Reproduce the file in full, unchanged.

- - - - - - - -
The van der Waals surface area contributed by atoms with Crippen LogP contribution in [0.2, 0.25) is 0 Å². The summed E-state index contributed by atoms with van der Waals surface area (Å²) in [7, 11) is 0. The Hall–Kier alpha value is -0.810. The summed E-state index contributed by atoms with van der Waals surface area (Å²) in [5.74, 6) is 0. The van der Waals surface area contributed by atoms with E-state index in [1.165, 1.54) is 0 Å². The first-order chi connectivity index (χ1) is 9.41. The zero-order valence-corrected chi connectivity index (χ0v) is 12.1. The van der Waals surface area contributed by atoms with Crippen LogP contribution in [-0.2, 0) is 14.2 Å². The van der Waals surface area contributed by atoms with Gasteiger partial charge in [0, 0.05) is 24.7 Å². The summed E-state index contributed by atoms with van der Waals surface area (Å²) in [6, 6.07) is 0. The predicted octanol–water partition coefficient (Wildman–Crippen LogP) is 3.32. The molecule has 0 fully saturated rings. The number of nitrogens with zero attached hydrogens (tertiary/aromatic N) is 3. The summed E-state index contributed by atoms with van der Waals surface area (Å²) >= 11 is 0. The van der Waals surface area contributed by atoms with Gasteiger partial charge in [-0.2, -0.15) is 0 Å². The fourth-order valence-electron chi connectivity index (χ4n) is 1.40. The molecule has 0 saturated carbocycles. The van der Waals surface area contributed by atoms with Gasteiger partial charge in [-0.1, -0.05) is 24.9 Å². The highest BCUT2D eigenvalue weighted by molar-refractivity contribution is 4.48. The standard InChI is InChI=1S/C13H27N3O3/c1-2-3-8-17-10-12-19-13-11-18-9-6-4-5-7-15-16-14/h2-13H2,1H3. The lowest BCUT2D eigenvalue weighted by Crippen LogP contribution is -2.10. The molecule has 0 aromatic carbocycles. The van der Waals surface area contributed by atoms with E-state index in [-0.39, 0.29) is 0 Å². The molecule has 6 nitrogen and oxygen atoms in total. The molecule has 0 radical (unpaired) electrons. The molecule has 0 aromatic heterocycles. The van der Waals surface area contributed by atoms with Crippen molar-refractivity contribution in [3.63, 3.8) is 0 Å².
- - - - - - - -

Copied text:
The van der Waals surface area contributed by atoms with Crippen LogP contribution in [0.2, 0.25) is 0 Å². The summed E-state index contributed by atoms with van der Waals surface area (Å²) in [7, 11) is 0. The Hall–Kier alpha value is -0.810. The summed E-state index contributed by atoms with van der Waals surface area (Å²) in [5.74, 6) is 0. The van der Waals surface area contributed by atoms with E-state index in [1.165, 1.54) is 0 Å². The first-order chi connectivity index (χ1) is 9.41. The zero-order valence-corrected chi connectivity index (χ0v) is 12.1. The van der Waals surface area contributed by atoms with Crippen LogP contribution in [-0.2, 0) is 14.2 Å². The van der Waals surface area contributed by atoms with Gasteiger partial charge in [0, 0.05) is 24.7 Å². The summed E-state index contributed by atoms with van der Waals surface area (Å²) in [6, 6.07) is 0. The predicted octanol–water partition coefficient (Wildman–Crippen LogP) is 3.32. The molecule has 0 fully saturated rings. The number of nitrogens with zero attached hydrogens (tertiary/aromatic N) is 3. The summed E-state index contributed by atoms with van der Waals surface area (Å²) >= 11 is 0. The van der Waals surface area contributed by atoms with Gasteiger partial charge in [-0.2, -0.15) is 0 Å². The fourth-order valence-electron chi connectivity index (χ4n) is 1.40. The molecule has 0 saturated carbocycles. The van der Waals surface area contributed by atoms with Gasteiger partial charge in [-0.1, -0.05) is 24.9 Å². The highest BCUT2D eigenvalue weighted by molar-refractivity contribution is 4.48. The standard InChI is InChI=1S/C13H27N3O3/c1-2-3-8-17-10-12-19-13-11-18-9-6-4-5-7-15-16-14/h2-13H2,1H3. The lowest BCUT2D eigenvalue weighted by Crippen LogP contribution is -2.10. The molecule has 0 aromatic carbocycles. The van der Waals surface area contributed by atoms with E-state index in [-0.39, 0.29) is 0 Å². The molecule has 6 nitrogen and oxygen atoms in total. The molecule has 0 radical (unpaired) electrons. The molecule has 0 aromatic heterocycles. The van der Waals surface area contributed by atoms with Crippen molar-refractivity contribution in [3.63, 3.8) is 0 Å².